Thermodynamic temperature derivation

• kelvin490
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kelvin490

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In deriving thermodynamic temperature scale, it uses the concept that heat transfer between two reservoirs is the function of the reservoirs' temperatures. i.e. Q1/Q2=Φ(T1,T2). And then further express that Φ(T1,T2)=ψ(T1)/ψ(T2).

I have two questions, 1. Is it a hidden assumption that the function Φ doesn't change its form for different temperatures? i.e. for different reservoirs we just plug in different temperatures Φ(T1,T2), Φ(T3,T4) but it can never be some other functions for different temperatures. Why?

2. Why Φ(T1,T2) can be expressed as ψ(T1)/ψ(T2)? Any underlying assumptions?

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kelvin490 said:
I have two questions, 1. Is it a hidden assumption that the function Φ doesn't change its form for different temperatures? i.e. for different reservoirs we just plug in different temperatures Φ(T1,T2), Φ(T3,T4) but it can never be some other functions for different temperatures. Why?
Your question doesn't make any sense. The fact that it depends on temperatures means that Φ can change its value for different temperatures. It can.
kelvin490 said:
2. Why Φ(T1,T2) can be expressed as ψ(T1)/ψ(T2)? Any underlying assumptions?
My understanding is this is an underlying assumption, at least in this presentation of the material.

kelvin490 said:
In deriving thermodynamic temperature scale, it uses the concept that heat transfer between two reservoirs is the function of the reservoirs' temperatures. i.e. Q1/Q2=Φ(T1,T2). And then further express that Φ(T1,T2)=ψ(T1)/ψ(T2).

I have two questions, 1. Is it a hidden assumption that the function Φ doesn't change its form for different temperatures? i.e. for different reservoirs we just plug in different temperatures Φ(T1,T2), Φ(T3,T4) but it can never be some other functions for different temperatures. Why?

2. Why Φ(T1,T2) can be expressed as ψ(T1)/ψ(T2)? Any underlying assumptions?
See Section 5.3 in Introduction to Chemical Engineering Thermodynamics by Smith and Van Ness.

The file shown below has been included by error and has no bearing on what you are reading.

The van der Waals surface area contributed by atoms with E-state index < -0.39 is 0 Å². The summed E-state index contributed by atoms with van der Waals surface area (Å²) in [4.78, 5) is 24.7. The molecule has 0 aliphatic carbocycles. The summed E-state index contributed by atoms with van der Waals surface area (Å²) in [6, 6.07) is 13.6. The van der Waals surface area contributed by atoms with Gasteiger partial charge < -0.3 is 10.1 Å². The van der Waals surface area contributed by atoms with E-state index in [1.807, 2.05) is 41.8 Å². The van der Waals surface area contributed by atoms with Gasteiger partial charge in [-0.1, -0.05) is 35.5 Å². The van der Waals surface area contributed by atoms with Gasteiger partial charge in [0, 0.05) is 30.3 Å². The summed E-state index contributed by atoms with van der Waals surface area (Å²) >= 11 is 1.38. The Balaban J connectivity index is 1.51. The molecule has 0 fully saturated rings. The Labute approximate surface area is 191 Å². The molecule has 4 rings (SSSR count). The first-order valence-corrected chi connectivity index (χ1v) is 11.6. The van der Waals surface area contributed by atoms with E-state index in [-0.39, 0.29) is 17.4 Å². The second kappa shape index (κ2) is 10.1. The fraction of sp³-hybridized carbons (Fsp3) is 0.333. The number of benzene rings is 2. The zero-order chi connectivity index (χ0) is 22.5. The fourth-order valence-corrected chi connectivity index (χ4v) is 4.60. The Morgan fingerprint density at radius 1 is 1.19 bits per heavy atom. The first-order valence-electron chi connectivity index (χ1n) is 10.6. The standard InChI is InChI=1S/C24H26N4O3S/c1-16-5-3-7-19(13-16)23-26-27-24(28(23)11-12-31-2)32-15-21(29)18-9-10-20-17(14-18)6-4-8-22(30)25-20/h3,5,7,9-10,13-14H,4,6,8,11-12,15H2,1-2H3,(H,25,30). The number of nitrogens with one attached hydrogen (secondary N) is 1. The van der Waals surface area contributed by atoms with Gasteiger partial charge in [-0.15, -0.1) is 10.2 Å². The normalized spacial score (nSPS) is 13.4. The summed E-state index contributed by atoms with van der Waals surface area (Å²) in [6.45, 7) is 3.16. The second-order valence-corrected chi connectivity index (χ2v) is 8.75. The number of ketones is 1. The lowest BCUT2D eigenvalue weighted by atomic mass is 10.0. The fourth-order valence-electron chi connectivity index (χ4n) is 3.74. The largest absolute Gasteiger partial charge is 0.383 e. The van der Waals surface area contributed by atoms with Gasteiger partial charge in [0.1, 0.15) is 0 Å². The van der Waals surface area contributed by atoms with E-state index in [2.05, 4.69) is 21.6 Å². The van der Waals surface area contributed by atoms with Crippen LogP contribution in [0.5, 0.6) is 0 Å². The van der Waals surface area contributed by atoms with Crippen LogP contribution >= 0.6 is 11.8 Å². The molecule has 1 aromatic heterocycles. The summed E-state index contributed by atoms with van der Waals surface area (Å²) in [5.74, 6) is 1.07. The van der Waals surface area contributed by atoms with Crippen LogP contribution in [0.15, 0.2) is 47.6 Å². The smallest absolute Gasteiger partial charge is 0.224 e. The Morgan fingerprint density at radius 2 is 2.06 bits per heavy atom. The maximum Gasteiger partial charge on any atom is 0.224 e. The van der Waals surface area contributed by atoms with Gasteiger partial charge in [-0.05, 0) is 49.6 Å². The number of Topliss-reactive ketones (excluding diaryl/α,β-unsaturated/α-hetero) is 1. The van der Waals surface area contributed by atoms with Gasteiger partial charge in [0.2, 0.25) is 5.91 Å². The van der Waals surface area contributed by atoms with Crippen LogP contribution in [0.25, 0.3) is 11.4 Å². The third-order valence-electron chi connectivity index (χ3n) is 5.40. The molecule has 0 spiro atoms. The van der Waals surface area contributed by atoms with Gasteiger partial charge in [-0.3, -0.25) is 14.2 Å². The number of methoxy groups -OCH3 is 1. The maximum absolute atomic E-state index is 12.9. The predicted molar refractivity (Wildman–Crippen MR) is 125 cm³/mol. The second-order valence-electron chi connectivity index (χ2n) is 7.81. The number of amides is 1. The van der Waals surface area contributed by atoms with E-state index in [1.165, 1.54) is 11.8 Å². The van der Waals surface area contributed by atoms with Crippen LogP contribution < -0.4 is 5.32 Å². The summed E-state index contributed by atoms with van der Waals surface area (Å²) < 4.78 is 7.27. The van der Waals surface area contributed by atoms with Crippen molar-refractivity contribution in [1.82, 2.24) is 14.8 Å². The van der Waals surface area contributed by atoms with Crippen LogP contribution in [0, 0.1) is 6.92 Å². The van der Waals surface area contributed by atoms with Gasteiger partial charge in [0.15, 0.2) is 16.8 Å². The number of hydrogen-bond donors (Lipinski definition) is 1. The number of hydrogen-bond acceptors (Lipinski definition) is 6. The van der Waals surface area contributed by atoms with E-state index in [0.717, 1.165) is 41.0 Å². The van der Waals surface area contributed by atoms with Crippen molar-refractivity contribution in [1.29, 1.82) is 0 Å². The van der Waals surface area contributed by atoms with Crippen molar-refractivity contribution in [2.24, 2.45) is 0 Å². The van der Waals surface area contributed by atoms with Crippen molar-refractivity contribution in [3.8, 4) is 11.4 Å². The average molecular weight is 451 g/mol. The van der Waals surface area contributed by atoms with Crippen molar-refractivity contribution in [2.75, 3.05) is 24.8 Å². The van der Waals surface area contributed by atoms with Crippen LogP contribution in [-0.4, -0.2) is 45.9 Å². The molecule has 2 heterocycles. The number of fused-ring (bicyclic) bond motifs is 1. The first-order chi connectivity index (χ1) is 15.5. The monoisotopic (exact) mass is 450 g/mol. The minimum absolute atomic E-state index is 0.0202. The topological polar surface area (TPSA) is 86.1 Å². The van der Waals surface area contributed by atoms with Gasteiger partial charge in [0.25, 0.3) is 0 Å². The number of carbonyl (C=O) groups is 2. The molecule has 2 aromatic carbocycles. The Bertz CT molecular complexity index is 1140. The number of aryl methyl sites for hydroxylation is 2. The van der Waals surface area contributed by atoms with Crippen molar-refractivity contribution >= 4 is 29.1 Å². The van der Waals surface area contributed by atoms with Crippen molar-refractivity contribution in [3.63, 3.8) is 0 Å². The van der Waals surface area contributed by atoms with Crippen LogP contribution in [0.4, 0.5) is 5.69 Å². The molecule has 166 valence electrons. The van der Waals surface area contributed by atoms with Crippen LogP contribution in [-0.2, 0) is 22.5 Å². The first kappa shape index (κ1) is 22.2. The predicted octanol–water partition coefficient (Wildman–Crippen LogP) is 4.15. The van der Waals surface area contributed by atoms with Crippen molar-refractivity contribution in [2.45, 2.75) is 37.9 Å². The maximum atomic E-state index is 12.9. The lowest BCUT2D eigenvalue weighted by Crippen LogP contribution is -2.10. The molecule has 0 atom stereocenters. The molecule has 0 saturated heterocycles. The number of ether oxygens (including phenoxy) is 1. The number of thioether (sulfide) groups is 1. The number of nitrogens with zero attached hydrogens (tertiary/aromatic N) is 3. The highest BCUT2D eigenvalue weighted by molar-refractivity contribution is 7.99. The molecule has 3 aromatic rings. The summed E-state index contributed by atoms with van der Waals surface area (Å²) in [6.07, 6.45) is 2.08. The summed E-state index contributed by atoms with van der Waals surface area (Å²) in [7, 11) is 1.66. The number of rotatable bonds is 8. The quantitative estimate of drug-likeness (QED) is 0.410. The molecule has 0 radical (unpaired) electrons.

Chet

1. What is thermodynamic temperature?

Thermodynamic temperature is a measure of the average kinetic energy of the particles in a system, also known as its absolute temperature. It is based on the principles of thermodynamics and is measured in units of kelvin (K).

2. How is thermodynamic temperature derived?

Thermodynamic temperature is derived from the second law of thermodynamics, which states that the efficiency of a heat engine is limited by the ratio of the absolute temperatures of the hot and cold reservoirs. This leads to the definition of the Kelvin scale, where absolute zero (0 K) is the point at which a system has no thermal energy.

3. What is the significance of the Kelvin scale in thermodynamics?

The Kelvin scale is significant in thermodynamics because it is based on the fundamental principles of thermodynamics and allows for consistent and accurate measurements of temperature. It also provides a universal scale that can be used in all areas of science and engineering.

4. How does thermodynamic temperature differ from other temperature scales?

Unlike other temperature scales, such as Celsius and Fahrenheit, thermodynamic temperature is an absolute scale and does not have negative values. It is also based on the properties of a system rather than the properties of a specific substance, making it a more universal and fundamental measurement of temperature.

5. What are some practical applications of thermodynamic temperature?

Thermodynamic temperature is used in a wide range of fields, including physics, chemistry, engineering, and meteorology. It is essential in thermodynamic calculations, such as determining the efficiency of heat engines and predicting the behavior of gases. It is also used in everyday applications, such as measuring the temperature of a patient's body or monitoring the temperature of food during cooking and storage.